The race is on for magnet-less electric machines for EVs

Image: Chris Mi UofM.JPG

Dr. Chris Mi returned to his native China for the SAE E-motors event. (Lindsay Brooke)

Blog from the 2011 SAE International E-Motors Symposium

SHANGHAI, CHINA, Thursday afternoon, Nov. 17, 2011—In the race to improve EV traction motors, engineers are looking beyond the two popular incumbent technologies. But until new motor architectures are ready to leave the laboratory—and that’s not likely to occur soon—ongoing refinements are expected to keep interior-permanent magnet (PM) and induction machines (IM) spinning the wheels of electric mobility.

E-motor experts here at the 2011 SAE Powertrain Electric Motors Symposium this week discussed the performance, efficiency, cost benefits, and trade-offs of the two machines amid heightened concerns over the cost and future availability of rare-earth metals required for the magnets in PM motors.

Despite their superior torque density, low audible noise, and high peak efficiency, the PM machines’ magnets have motor designers reevaluating IM types as well as switched-reluctance motors (SRM), said David Fulton, Engineering Director at Remy Inc.

“Besides having no magnets, induction machines are robust, have lower material and sensor costs than PM, while providing high power density and low torque ripple,” Fulton told the audience.

Cooling IMs can be more difficult, he noted, due to heat generated by the rotor—“but they’re well suited to spray-oil cooling so you must design IMs for the vehicle cooling system.”

General Motors' new E-Assist system, used to date in 2012 Buick models and the 2013 Chevrolet Malibu, is the world’s first mild-hybrid setup to use IM motors. Their cost delta compared with similar PM types is $300 per system, according to Martin Murray, Director of GM China Vehicle Electrification.

“Traditional magnet-less machines are high-torque and should be reviewed again,” asserted Prof. Zi-Quang Zhu, head of the Electrical Machines and Drives Research Group at the U.K.’s University of Sheffield.

Concurring with many of his colleagues at the SAE event, Zhu noted that “the soaring price for NdFeB (neodymium-iron boron) PM magnets is causing a new look at both synchronous-reluctance and PM-assist and PM-assist synchronous-reluctance machines.”

Unlike IM machines, synchronous reluctance motors do not rely on slip under normal operating conditions. As a result, they produce torque at synchronous speed, Zhu explained. The PM-assist variant features a ferrite magnet or “a small amount of rare-earth magnet,” although there is a reduction of rare-earth material compared with the PM machines, he said.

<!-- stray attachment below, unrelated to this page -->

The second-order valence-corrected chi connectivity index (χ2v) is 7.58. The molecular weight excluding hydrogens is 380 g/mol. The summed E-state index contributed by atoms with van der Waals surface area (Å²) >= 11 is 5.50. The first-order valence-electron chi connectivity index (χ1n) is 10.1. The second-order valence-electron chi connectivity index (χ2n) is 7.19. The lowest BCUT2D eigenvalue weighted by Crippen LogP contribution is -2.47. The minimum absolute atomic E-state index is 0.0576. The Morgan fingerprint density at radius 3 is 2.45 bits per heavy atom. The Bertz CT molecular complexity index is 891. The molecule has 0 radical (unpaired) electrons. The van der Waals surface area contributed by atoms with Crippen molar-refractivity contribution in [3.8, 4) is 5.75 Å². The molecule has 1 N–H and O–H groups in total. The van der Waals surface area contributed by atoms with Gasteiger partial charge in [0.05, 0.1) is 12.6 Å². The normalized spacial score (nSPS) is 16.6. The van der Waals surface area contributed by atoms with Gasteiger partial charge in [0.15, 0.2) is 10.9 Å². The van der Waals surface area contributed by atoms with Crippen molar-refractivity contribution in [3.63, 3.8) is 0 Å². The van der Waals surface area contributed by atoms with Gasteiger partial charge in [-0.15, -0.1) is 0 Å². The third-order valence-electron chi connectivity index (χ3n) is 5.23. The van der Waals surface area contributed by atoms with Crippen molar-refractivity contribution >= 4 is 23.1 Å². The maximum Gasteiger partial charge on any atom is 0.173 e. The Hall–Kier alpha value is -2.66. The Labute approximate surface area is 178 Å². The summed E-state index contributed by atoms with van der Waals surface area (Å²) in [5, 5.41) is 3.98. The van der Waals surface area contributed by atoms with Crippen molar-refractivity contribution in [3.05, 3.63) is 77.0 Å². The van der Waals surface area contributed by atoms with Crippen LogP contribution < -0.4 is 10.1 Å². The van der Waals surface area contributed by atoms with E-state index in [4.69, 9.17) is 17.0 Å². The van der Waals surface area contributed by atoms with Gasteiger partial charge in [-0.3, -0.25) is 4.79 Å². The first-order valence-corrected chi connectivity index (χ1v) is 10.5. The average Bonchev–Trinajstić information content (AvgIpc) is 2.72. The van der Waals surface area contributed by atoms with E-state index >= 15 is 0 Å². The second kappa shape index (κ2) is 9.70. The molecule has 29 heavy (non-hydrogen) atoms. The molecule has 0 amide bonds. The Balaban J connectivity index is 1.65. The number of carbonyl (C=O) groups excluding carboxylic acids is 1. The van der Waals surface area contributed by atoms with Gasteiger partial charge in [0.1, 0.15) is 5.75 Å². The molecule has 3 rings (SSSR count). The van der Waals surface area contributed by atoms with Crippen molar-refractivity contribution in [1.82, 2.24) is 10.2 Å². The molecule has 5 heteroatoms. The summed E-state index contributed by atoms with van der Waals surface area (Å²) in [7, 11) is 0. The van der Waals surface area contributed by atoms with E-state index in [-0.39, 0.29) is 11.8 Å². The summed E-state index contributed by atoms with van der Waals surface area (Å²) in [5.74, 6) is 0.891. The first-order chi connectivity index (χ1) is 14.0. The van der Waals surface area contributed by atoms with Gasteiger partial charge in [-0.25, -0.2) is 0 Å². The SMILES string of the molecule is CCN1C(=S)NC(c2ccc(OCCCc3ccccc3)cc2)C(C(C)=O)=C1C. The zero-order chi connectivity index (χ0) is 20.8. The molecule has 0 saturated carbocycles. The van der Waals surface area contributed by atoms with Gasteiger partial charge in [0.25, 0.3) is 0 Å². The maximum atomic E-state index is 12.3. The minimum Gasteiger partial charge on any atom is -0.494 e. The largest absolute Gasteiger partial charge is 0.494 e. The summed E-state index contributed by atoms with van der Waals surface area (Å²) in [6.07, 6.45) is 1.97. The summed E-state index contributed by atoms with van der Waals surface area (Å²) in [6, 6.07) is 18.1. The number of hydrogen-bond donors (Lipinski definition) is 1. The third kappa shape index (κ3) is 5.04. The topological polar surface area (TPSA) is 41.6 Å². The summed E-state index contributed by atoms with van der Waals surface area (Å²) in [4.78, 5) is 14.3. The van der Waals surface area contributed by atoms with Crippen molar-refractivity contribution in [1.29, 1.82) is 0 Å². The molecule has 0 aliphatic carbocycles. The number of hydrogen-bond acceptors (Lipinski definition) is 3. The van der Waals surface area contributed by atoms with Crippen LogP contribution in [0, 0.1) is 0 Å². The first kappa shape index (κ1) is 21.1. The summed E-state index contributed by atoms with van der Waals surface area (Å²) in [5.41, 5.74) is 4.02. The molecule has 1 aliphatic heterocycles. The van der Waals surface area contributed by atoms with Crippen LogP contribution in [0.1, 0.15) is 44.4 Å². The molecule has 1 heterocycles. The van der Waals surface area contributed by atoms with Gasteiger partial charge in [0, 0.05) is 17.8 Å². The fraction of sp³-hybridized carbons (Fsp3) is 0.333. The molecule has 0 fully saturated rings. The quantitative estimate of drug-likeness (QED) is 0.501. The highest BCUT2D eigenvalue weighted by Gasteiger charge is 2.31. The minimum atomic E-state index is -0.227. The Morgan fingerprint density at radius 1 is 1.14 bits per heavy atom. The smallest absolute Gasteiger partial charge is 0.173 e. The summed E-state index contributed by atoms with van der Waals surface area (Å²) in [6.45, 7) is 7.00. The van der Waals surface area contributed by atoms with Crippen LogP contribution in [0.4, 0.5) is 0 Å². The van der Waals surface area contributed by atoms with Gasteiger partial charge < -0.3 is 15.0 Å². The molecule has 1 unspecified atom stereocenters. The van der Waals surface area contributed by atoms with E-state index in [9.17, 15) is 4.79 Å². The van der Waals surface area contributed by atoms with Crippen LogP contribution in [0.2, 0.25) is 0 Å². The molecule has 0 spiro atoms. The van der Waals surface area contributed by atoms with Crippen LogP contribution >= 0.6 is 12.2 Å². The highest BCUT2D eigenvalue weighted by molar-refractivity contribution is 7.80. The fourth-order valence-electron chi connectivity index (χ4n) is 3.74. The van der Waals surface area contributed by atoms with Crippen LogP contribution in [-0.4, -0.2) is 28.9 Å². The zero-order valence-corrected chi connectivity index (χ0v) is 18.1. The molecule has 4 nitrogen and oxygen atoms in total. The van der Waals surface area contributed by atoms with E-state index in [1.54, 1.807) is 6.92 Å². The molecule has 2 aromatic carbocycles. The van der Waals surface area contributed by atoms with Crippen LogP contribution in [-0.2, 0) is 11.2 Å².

Continental Automotive is developing a synchronous reluctance drive axle system for EVs.

In a panel discussion, a number of the experts cited the potential of switched-reluctance machines (SRM). While this type of motor has not yet been a choice for electrified vehicles, its flatter peak-efficiency curve (approximately 90%) than that of PM motors, over a broad load range, appeals to engineers. Comparatively simple in design, SRMs do require relatively sophisticated switching control for optimum efficiency. They also exhibit windage losses due to rotor saliency unless the rotor spaces are filled in, which can add cost, according to Remy’s Fulton.

Dr. Chris Mi, Associate Professor of Electrical and Computer Engineering at the University of Michigan-Dearborn, noted that an overall performance delta of only “about 10%” exists between IPM (interior permanent magnet), IM, SRM, and DC-type motors. He offered the following efficiency comparisons:

At 1500 rpm:

IPM motors = 91.3%

SRMs = 85.2%

IMs = 83.1%

At 6000 rpm:

IPMs = 96.1%

SRMs = 95.2%

IMs = 88.2%

“If you’re looking for efficiency, PM is definitely the choice,” Dr. Mi said. “But they’re also significantly more expensive, and heavier than both SRMs and IMs.”

A tear-down analysis of the motor types of comparable specification by Dr. Mi’s university team noted that the IPM had $242 in material cost (primarily laminated steel, copper, and NdFeB magnets) vs. $144 for the IM motor and $74 for the SRM. In terms of overall mass, the IM motor was the heaviest, at 36.25 kg/80 lb, compared with 31 kg/68 lb for the IM machine and 26.7 kg/58.9 lb for the SRM motor.

The E-motor experts also discussed new motor technologies that are currently being investigated. They included flux-switching PM (its magnets are sandwiched within each winding); double-salient PMs; and various hybrid-PM and coil-excited machines. All remain in the laboratory, but the experts left open the possibility that some of them might emerge to disrupt the PM and IM status quo.

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